Danish Sign Language
|Danish Sign Language|
|5,000 in Denmark proper; (2007)
also in Greenland
? French sign
Wittmann (1991) assigned DSL to the French Sign Language family because of similarities in vocabulary. However, the founder of the first deaf school in Denmark, Peter Atke Castberg (in 1807), was receptive to local sign and so may have introduced FSL signs to the local language rather than FSL itself.
Norwegian Sign Language is generally thought to be a descendant of DSL. However, it may well be a mixture of DSL and indigenous sign, parallel to the situation between Swedish Sign and Finnish Sign.
Icelandic Sign Language is closer; 37% of a set of analyzed signs (Aldersson 2006) were completely different in structure and a further 16% were similar but not the same. Faeroese and Greenlandic Sign are more clearly dialects of DSL.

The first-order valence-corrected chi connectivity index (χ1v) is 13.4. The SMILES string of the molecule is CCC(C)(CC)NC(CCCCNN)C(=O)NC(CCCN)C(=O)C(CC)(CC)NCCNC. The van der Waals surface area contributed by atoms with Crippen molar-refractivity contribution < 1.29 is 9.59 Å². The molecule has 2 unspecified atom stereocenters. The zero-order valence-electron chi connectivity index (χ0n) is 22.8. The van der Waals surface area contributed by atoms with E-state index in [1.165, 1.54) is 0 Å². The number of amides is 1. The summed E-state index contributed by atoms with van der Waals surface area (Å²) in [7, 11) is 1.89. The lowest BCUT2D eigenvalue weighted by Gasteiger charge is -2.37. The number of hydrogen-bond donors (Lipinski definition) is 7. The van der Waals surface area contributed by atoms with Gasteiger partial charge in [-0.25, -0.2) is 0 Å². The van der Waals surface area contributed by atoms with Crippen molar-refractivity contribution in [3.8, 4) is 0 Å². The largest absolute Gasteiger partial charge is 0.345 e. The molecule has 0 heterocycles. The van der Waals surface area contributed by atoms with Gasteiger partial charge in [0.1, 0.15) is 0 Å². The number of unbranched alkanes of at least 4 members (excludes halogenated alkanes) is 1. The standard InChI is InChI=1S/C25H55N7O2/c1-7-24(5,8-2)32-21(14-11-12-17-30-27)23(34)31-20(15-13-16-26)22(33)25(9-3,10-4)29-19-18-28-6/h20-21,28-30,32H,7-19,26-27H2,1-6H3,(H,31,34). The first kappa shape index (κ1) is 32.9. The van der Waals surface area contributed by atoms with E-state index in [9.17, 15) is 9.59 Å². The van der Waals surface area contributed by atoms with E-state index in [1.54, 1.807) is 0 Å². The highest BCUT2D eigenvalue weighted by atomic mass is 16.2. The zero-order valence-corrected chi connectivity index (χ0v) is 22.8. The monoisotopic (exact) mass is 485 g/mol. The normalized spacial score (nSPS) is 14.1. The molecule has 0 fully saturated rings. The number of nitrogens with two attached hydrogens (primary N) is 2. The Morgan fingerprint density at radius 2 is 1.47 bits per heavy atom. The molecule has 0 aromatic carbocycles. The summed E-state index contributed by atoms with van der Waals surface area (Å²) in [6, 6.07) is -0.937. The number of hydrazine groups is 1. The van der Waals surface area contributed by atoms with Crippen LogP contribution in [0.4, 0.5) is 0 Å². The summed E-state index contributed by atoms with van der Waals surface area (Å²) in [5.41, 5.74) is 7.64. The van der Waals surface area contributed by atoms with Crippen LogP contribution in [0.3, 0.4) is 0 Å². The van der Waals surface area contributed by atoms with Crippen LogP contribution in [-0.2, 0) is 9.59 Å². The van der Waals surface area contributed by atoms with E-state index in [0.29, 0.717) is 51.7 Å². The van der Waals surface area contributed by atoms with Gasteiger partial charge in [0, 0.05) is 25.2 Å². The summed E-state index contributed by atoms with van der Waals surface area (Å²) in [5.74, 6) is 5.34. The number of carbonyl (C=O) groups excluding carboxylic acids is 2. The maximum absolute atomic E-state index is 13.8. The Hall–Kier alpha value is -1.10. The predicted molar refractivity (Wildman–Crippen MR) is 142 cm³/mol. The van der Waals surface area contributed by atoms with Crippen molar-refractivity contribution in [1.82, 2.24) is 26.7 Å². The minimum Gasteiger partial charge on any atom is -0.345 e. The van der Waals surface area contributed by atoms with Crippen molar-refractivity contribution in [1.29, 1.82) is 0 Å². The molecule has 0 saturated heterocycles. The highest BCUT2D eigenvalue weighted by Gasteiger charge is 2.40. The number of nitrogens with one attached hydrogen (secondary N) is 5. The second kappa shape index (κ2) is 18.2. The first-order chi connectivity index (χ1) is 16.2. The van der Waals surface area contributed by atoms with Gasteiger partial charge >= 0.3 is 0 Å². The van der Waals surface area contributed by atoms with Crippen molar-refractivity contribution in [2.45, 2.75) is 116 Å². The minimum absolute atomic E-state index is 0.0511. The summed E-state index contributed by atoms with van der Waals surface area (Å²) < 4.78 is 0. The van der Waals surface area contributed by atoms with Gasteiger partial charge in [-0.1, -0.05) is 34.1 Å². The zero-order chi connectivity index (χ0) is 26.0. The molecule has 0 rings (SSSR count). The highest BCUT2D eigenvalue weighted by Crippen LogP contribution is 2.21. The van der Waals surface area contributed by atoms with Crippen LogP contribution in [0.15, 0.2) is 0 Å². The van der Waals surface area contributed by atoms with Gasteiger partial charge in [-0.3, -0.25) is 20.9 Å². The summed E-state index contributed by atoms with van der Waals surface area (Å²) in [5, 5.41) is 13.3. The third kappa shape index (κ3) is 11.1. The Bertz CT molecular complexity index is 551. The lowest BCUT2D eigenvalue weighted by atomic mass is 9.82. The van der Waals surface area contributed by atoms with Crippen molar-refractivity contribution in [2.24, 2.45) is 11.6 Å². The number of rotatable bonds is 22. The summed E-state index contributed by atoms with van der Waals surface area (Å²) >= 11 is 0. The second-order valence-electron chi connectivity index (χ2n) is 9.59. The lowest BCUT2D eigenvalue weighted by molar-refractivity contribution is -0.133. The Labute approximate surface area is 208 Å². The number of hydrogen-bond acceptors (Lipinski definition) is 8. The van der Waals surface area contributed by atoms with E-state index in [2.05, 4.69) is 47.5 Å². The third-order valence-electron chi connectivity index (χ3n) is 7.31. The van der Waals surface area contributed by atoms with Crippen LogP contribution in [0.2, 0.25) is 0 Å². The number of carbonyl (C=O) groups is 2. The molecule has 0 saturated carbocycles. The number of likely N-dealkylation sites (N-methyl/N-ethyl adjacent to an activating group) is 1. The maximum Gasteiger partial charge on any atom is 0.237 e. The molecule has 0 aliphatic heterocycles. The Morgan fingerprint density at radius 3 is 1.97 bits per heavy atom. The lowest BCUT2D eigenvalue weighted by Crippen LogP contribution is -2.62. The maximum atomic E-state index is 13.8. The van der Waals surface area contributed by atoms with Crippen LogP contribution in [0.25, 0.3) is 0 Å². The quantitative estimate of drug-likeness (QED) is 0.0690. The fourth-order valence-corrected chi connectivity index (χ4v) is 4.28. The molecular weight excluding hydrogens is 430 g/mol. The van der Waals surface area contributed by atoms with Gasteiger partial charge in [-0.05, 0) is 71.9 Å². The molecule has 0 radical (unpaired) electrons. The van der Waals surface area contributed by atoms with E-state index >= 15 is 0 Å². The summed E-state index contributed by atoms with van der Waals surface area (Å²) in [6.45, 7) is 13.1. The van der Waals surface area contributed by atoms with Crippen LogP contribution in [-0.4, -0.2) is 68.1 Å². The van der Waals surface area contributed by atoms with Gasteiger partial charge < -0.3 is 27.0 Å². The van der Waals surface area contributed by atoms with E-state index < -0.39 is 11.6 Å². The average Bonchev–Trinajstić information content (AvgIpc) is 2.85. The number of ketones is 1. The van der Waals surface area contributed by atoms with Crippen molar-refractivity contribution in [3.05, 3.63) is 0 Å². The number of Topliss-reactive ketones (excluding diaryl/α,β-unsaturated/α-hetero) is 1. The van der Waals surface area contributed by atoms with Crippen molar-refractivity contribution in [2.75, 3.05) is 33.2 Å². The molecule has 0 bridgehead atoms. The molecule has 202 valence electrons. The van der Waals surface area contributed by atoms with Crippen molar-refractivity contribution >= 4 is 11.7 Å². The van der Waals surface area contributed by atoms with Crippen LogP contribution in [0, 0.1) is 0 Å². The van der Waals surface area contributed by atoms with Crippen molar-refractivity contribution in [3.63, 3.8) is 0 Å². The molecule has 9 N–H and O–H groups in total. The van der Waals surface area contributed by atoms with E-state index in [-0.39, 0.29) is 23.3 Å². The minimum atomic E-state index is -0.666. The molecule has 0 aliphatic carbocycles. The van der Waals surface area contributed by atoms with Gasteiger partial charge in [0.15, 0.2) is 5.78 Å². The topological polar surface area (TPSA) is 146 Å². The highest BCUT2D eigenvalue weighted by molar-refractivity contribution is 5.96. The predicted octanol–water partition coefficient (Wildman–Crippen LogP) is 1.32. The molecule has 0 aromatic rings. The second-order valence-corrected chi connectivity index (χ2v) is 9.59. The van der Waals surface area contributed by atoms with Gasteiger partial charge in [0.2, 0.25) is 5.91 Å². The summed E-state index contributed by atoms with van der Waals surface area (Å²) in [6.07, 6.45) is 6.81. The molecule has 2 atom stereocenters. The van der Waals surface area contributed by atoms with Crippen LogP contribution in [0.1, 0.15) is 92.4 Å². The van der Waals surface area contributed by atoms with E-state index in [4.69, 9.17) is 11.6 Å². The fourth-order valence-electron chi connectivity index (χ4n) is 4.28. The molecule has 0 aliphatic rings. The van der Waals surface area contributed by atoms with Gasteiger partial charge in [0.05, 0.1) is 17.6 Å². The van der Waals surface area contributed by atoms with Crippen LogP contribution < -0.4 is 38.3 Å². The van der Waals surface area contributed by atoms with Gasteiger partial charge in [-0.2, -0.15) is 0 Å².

- Danish Sign Language at Ethnologue (18th ed., 2015)
- Nordhoff, Sebastian; Hammarström, Harald; Forkel, Robert; Haspelmath, Martin, eds. (2013). "Danish Sign Language". Glottolog 2.2. Leipzig: Max Planck Institute for Evolutionary Anthropology.
- Wittmann, Henri (1991). "Classification linguistique des langues signées non vocalement." Revue québécoise de linguistique théorique et appliquée 10:1.215–88.
- Brita Bergman & Elisabeth Engberg-Pedersen, 2010. Transmission of sign languages in the Nordic countries. In Brentari, ed., Sign Languages. Cambridge University Press.
- Ordbog over Dansk Tegnsprog A free online DSL dictionary.
- Aldersson, Russell R. and Lisa J. McEntee-Atalianis. 2007. A Lexical Comparison of Icelandic Sign Language and Danish Sign Language. Birkbeck Studies in Applied Linguistics Vol 2. A Lexical Comparison of Icelandic Sign Language and Danish Sign Language
Sign Language Studies | October 1, 2008 | Aldersson, Russell R; McEntee-Atalianis, Lisa J | 700+ words
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